My Afternoon with Bacall

As the Director of the New York Public Libraries I once had the opportunity to spend an afternoon with Lauren Bacall to pitch the NYPL Library for the Performing Arts at Lincoln Center as the repository for her papers.  Accompanying Bob Taylor, then Chief of the Theatre Collection at LPA, we visited her at her home in The Dakota.  To this day, I am torn about which was more exciting—meeting Bacall or being in The Dakota!

Lauren Bacall and Harry Truman

Actress Lauren Bacall sits atop a piano while Vice President Harry S. Truman plays the piano at the National Press Club Canteen. They are at the canteen to entertain the servicemen. February 10, 1945.
Series: Photographs Relating to the Administration, Family, and Personal Life of Harry S. Truman, 1957-2004, NARA ID 198606.

Overlooking Central Park, we sat in her bookcase lined living room, discussing her career and family and her collection.  The bookcases were filled with leather bound volumes—one each for every play, movie, or performance of her life!  Each volume contained an annotated script, newspaper reviews, Playbill, etc.  Her collection was so well organized that it was an archivist/librarian’s dream!  Bob was eloquent in pitching LPA as the appropriate place for the collection given her attitudes about Los Angeles and how New York had become so important to her life.  I remember pitching the contribution to scholarship that the collection would bring to an already rich theatre collection—how future generations would benefit from her materials.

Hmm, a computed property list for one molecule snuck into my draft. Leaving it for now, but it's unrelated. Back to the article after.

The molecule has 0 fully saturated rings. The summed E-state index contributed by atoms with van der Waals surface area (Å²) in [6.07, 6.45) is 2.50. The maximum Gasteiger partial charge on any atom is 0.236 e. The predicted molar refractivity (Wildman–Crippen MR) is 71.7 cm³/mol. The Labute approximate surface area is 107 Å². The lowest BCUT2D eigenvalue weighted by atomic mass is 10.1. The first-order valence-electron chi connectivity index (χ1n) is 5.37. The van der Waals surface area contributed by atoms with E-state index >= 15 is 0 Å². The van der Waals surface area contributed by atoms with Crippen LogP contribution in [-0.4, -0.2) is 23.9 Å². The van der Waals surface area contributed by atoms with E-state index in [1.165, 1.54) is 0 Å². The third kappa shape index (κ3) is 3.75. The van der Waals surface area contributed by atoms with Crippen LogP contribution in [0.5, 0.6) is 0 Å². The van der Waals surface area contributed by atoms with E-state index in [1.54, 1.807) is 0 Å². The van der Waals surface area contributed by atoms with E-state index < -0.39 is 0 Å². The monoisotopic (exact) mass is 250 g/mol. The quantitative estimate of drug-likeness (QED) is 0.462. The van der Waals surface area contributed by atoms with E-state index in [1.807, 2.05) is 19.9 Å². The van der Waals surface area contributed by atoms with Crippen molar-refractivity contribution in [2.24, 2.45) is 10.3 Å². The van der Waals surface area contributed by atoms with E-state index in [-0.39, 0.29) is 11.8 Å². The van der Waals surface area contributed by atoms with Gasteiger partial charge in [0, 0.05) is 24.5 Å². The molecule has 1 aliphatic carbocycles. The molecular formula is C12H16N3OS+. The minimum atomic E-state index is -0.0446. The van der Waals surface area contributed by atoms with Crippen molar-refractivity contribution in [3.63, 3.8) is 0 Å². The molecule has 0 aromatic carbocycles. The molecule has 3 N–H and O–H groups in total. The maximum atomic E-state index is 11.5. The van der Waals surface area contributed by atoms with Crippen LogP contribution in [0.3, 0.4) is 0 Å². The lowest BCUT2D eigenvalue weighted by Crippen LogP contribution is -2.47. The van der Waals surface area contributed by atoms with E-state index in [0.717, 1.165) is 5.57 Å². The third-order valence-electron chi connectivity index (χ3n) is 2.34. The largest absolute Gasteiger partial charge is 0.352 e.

It was clear that sitting in the room enabled her to relive her life just by glancing around the room and how difficult it would be for her to be faced with empty shelves.   I pitched the gift of deed and later delivery of material at a time convenient for her and her children.  She was generous with her time, told wonderful stories in that husky Bacall voice, and promised to think it over.  Not sure what she decided nor who will get the collection.  Still hoping for NYPL!

As we were leaving, she pointed to a large trunk near the apartment door and said “That’s Bogie!”  She also had his papers!

5 thoughts on “My Afternoon with Bacall

  1. Lauren Bacall was first, last, and always a New Yorker who claimed that growing up in NY taught her one thing: the world doesn’t owe anyone anything. Bogart was descended from New York society of an earlier generation. Let’s hope that Bacall remembered her NY roots and those of her husband in her estate plans. Where else should those papers be? And they really must be somewhere.

  2. What a terrific moment! I hope she decided to heave her papers, and those of Humphrey, to SOMEONE. If she hadn’t made the decision, hopefully her children will donate them.

  3. On the Archives Email List, Ryan Hendrickson, Assistant Director for Manuscripts at the Howard Gotlieb Archival Research Center located at Boston University, wrote the following:

    “Lauren Bacall donated her papers to the Howard Gotlieb Archival Research Center at Boston University back in 2010, along with some Humphrey Bogart material. You can find a scope and content for the papers at our web site (”

  4. In May 1918 (WWI) , Humphrey DeForest BOGART, at age 18 years and 5 months applied for enrollment in the US Naval Reserve Force. He was living at 245 W 103rd Street, New York City at that time.

    The source document is at 1 Archives Drive, St Louis, MO.

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